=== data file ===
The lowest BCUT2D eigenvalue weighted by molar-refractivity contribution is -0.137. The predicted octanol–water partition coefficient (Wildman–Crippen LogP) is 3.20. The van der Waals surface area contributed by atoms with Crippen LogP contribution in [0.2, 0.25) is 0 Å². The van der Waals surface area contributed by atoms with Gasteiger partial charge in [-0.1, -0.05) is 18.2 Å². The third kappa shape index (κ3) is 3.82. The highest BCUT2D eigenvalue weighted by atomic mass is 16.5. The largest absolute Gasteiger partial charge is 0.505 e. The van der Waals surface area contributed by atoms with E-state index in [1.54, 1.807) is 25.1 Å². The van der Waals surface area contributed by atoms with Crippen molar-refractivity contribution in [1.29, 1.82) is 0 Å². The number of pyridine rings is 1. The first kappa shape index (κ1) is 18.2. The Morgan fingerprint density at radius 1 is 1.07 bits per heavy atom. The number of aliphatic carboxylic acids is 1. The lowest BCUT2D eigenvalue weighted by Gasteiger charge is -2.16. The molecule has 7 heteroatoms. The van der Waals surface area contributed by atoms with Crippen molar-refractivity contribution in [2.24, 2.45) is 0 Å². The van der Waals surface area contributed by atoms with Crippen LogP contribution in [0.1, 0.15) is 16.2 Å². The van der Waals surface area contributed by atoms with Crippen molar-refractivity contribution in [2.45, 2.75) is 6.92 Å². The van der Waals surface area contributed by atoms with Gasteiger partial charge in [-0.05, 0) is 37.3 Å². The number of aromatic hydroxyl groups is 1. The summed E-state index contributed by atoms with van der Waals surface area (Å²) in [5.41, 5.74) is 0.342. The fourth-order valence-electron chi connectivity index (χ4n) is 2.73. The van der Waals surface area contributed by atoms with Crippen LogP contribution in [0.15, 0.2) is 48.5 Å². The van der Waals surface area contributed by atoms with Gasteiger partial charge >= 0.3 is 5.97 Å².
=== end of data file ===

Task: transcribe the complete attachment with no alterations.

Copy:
The lowest BCUT2D eigenvalue weighted by molar-refractivity contribution is -0.137. The predicted octanol–water partition coefficient (Wildman–Crippen LogP) is 3.20. The van der Waals surface area contributed by atoms with Crippen LogP contribution in [0.2, 0.25) is 0 Å². The van der Waals surface area contributed by atoms with Gasteiger partial charge in [-0.1, -0.05) is 18.2 Å². The third kappa shape index (κ3) is 3.82. The highest BCUT2D eigenvalue weighted by atomic mass is 16.5. The largest absolute Gasteiger partial charge is 0.505 e. The van der Waals surface area contributed by atoms with E-state index in [1.54, 1.807) is 25.1 Å². The van der Waals surface area contributed by atoms with Crippen molar-refractivity contribution in [1.29, 1.82) is 0 Å². The number of pyridine rings is 1. The first kappa shape index (κ1) is 18.2. The Morgan fingerprint density at radius 1 is 1.07 bits per heavy atom. The number of aliphatic carboxylic acids is 1. The lowest BCUT2D eigenvalue weighted by Gasteiger charge is -2.16. The molecule has 7 heteroatoms. The van der Waals surface area contributed by atoms with Crippen molar-refractivity contribution in [2.24, 2.45) is 0 Å². The van der Waals surface area contributed by atoms with Crippen LogP contribution in [0.1, 0.15) is 16.2 Å². The van der Waals surface area contributed by atoms with Crippen molar-refractivity contribution in [2.45, 2.75) is 6.92 Å². The van der Waals surface area contributed by atoms with Gasteiger partial charge in [-0.05, 0) is 37.3 Å². The number of aromatic hydroxyl groups is 1. The summed E-state index contributed by atoms with van der Waals surface area (Å²) in [5.41, 5.74) is 0.342. The fourth-order valence-electron chi connectivity index (χ4n) is 2.73. The van der Waals surface area contributed by atoms with Crippen LogP contribution in [0.15, 0.2) is 48.5 Å². The van der Waals surface area contributed by atoms with Gasteiger partial charge >= 0.3 is 5.97 Å².